John Zwingman, who organizes Columbus Area Youth Football League, says the concussion scare fueled by media reports and the December release of a film that focuses on chronic traumatic encephalopathy (CTE) in professional football is impacting parents’ willingness to let their children play the sport.

During his annual report to the Columbus Board of Parks Commissioners this week, Zwingman said fewer kids are going out for youth football now, which prompted a decision to adjust the league to eliminate collisions, and tackling altogether, for the youngest participants.

This year, the local youth league will play flag football for the first time, putting third- and fourth-graders in helmets and pads but taking away the contact some parents fear.

“We’ll really limit collisions by not having full-contact in games,” Zwingman told the park board.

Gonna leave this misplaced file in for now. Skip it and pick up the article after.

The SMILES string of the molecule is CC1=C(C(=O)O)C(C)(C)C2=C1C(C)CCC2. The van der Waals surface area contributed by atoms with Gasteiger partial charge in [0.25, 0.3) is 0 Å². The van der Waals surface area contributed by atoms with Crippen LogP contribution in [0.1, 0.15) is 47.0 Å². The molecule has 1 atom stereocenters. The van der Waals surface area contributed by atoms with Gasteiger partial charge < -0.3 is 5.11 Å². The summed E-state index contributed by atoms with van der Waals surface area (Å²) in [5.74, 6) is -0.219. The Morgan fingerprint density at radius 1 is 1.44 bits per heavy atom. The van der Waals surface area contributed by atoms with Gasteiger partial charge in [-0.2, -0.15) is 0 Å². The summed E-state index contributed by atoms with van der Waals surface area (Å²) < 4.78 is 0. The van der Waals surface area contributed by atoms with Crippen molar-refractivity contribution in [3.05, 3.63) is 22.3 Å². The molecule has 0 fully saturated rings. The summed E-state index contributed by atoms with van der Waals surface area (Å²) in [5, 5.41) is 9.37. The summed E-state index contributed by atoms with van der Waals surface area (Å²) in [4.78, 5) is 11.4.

“I think that’s the way we have to go to keep our numbers going strong,” he said.

Zwingman said the league had player safety measures in place long before the “Concussion” movie starring Will Smith brought the CTE debate and connection between repetitive brain trauma and long-term health issues to the big screen.

They cut down on full-contact drills during practices, he said, have certified trainers on-site during all games and require players to sit out at least one contest if they suffer a head injury.

“We have some protocol that we have in place,” he said.